FORT WORTH — Police Chief Jeffrey Halstead apologized Wednesday for the participation of off-duty officers in a federal highway safety survey last week that led to complaints from motorists who believed they were being compelled to pull over to give breath samples, saliva swabs or blood draws.
The National Roadside Survey of Alcohol and Drug Use by Drivers was conducted Friday morning on North Beach Street near Western Center Boulevard.
Uniformed but off-duty Fort Worth officers directed randomly selected motorists into a parking lot where people in lab coats asked for samples that would be used to help determine the prevalence of alcohol and drug use by drivers.
According to protocols provided by the National Highway Traffic Safety Administration, the agency conducting the survey, motorists were informed that the survey was voluntary and that they would be paid to participate.
But some people objected.
“I can see a [DWI] check or a random stop for insurance/registration,” said an email writer to the Star-Telegram. “But to stop drivers for no apparent reason other than to complete a survey seems excessive.”
“I agree with our citizens concerns and I apologize for our participation,” Halstead stated. “Any future Federal survey of this nature, which jeopardizes the public’s trust, will not be approved for the use of Fort Worth police.”
Fort Worth police officers are allowed to work off-duty jobs in uniform if they adhere to rules set out in the department’s “general orders.” Police administrators are reviewing whether the rules were followed when officers were approved to work off-duty on the survey, Halstead said.
The review is important, he said, “not only to ensure that our policies and procedures were followed, but also to ensure that any off-duty job is in the absolute best interest of our citizens.”
The NHTSA, a division of the U.S. Department of Transportation, on Wednesday issued a statement declaring that the survey has been conducted four times since the early 1970s at about 10-year intervals, the most recent being 2007.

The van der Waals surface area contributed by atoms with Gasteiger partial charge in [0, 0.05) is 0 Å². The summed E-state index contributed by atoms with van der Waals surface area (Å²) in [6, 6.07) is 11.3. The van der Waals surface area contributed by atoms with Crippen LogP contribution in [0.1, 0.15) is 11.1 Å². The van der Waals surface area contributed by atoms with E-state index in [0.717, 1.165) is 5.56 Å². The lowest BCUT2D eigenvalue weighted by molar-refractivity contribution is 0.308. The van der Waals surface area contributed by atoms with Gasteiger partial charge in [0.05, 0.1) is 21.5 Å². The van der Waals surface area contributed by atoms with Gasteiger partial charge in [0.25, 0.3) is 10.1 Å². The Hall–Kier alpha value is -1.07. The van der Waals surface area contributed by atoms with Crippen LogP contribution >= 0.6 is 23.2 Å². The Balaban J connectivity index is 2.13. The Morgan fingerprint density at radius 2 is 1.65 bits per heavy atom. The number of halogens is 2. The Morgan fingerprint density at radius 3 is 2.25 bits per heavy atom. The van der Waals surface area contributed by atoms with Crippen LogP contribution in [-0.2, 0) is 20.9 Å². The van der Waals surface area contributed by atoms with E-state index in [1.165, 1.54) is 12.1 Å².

“Each year, close to 10,000 people die in drunk driving crashes,” according to the statement. “Findings from this survey will be used to maximize the impact of policy development, education campaigns, law enforcement efforts and other activities aimed at reducing this problem.”
In 2007, the agency “recruited” more than 9,000 drivers in various cities, including Dallas, to participate in the survey, according to information from the agency. The 2007 survey methodology is described in a 196-page report.
For example “a law enforcement officer directed a randomly selected driver into the research site,” according to the report. From there, the drivers were directed to one of five “research bays,” marked by orange traffic cones, where consent to participate was requested. The breath samples, saliva swabs and blood draws followed. Those who agreed were paid $10-$50.
The Star-Telegram submitted questions to Fort Worth police that included asking how officers conducted themselves, how they chose which cars to pull over and what happened if a driver ignored the officers. Also, what happened if drugs or open containers of alcohol were seen in the vehicle?
The questions are “under review,” a police spokesman replied.